Opinion: A moment of silence can be a powerful deterrent
By Rabbi Levi Greenberg
In 1913, a Russian Jew named Mendel Beilis was accused of ritual murder in Kiev in the Russian Empire, in a notorious trial known as the “Beilis affair.” Despite lacking any incriminating evidence, the local anti-semitic government indicted him nonetheless. But he was ultimately acquitted.
Legend has it that during the trial the defense introduced several letters to the court providing undeniable evidence to support his innocence. The prosecutor pointed out that the stamp on one of the envelopes had been glued upside-down, which meant that the image of the czar was placed upside-down. To the amusement of the assembled he argued that the evidence should be disqualified because of this unforgivable act of treason.
Two years ago, on Aug. 3, the mass shooting epidemic reached El Paso. The carnage of that day was shocking and the tragedy of the lives lost and the physical and mental wounds that are still healing can never be truly measured. Naturally, our immediate response as a community was to focus on the wellbeing of the injured survivors, the grieving loved ones and to properly memorialize the dead, but stopping these events from happening again is an important question we must still grapple with.
Following the attack, a prominent legislator shared with me his frustration that so many think crime and hatred can be legislated away or policed. Often these efforts are “upside-down-stamp” approaches that do not deal with the crux of the issue. Instead of stopping bad people from doing bad things or from hating others, we need to stop them from becoming bad in the first place.
I’m not suggesting an overhaul of the education system or introducing new curricula, but I’d like to point out the great potential a daily ritual already observed in Texas schools really has in stopping future tragedies.
In response to the record-setting crime rates of the late 1970s, the Lubavitcher Rebbe, Rabbi Menachem Mendel Schneerson, enthusiastically encouraged the federal government to mandate a “moment of silent reflection” in all public schools throughout the nation. Instead of focusing on policing and punishment, it is critical to educate our young to not become criminals in the first place, the Rebbe said.
As parents and educators, we cannot simply equip our children with the tools to embark on successful careers, we must teach them how to choose right over wrong and good over evil. To be mindful of an “Eye that sees and an Ear that hears” that cannot be outsmarted or manipulated, making all of us accountable for our actions. To live lives of service and higher purpose.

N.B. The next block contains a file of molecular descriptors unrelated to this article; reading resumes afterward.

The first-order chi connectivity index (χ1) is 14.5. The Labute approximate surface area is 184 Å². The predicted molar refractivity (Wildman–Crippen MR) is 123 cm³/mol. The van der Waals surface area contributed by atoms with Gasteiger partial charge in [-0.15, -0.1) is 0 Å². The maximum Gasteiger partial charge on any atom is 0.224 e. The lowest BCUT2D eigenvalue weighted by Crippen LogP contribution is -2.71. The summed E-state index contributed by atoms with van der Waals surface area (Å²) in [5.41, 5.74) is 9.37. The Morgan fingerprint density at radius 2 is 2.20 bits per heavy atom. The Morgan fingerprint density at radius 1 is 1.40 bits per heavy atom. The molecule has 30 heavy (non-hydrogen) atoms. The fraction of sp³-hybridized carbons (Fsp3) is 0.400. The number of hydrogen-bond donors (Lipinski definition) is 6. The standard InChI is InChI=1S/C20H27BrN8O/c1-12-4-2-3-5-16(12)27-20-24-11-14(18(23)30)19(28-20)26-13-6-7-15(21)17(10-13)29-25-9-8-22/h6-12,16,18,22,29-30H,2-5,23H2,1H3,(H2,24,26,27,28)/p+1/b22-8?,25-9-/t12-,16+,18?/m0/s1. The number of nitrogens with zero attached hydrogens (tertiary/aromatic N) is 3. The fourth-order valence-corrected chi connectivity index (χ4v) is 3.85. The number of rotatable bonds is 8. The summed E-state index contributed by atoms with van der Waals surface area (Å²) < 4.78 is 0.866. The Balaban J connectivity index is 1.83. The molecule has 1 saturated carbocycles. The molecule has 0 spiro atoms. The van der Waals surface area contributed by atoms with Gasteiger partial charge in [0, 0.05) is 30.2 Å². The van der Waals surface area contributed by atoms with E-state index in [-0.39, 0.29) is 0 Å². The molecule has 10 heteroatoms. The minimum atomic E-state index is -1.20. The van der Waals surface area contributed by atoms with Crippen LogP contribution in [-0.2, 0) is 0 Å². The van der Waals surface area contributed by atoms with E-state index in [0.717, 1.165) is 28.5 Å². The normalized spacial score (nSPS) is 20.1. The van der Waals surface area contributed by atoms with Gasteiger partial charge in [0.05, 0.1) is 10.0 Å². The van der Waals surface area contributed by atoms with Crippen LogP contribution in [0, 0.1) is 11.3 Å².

When school children reflect silently at the beginning of the school day on the purpose of education, it has an indelible impact on their moral and ethical perspective in life, with far reaching results. When implemented meaningfully, this moment of silence can have a transformative effect on our youth and change the course of history.
Although there is no need for special legislation in El Paso since a “moment of silence” is mandated in Texas, perhaps this minute in classrooms can become more meaningful. When educators are more mindful of the potential for this minute — when used wisely — to positively shape their students’ futures, they will encourage them to have meaningful conversations with their parents about what to contemplate during that minute. Parents should take this task seriously and have conversations with their children about higher purpose, responsibility and meaningfulness.
As we mark the second anniversary of Aug. 3 and thousands of El Paso children return to school this week, let us utilize the tools we already have to stop such horrors from ever happening again. I am certain tolerance and peace between all people is achievable in our time, and this is one step in bringing us closer to that beautiful reality.
Levi Greenberg is associate rabbi at Chabad Lubavitch in El Paso.
Cover photo: A girl stands at a large makeshift memorial outside the Walmart in El Paso that was the site of a mass shooting Aug. 3, 2019. (Angela Kocherga/El Paso Matters)